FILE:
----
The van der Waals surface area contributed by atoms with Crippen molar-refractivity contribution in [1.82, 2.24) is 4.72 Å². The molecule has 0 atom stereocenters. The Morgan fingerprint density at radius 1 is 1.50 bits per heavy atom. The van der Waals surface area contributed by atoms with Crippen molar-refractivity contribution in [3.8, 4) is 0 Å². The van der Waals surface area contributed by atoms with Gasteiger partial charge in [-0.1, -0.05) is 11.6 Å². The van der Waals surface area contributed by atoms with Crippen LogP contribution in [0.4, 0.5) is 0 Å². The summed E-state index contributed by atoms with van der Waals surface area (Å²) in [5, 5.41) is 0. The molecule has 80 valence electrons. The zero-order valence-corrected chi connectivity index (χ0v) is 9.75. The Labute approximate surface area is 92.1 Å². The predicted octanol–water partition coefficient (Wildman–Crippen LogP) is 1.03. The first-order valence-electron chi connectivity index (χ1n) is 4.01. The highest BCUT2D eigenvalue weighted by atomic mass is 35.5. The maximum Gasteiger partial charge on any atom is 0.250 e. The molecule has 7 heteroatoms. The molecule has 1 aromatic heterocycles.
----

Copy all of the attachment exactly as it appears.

The van der Waals surface area contributed by atoms with Crippen molar-refractivity contribution in [1.82, 2.24) is 4.72 Å². The molecule has 0 atom stereocenters. The Morgan fingerprint density at radius 1 is 1.50 bits per heavy atom. The van der Waals surface area contributed by atoms with Crippen molar-refractivity contribution in [3.8, 4) is 0 Å². The van der Waals surface area contributed by atoms with Gasteiger partial charge in [-0.1, -0.05) is 11.6 Å². The van der Waals surface area contributed by atoms with Crippen LogP contribution in [0.4, 0.5) is 0 Å². The summed E-state index contributed by atoms with van der Waals surface area (Å²) in [5, 5.41) is 0. The molecule has 80 valence electrons. The zero-order valence-corrected chi connectivity index (χ0v) is 9.75. The Labute approximate surface area is 92.1 Å². The predicted octanol–water partition coefficient (Wildman–Crippen LogP) is 1.03. The first-order valence-electron chi connectivity index (χ1n) is 4.01. The highest BCUT2D eigenvalue weighted by atomic mass is 35.5. The maximum Gasteiger partial charge on any atom is 0.250 e. The molecule has 7 heteroatoms. The molecule has 1 aromatic heterocycles.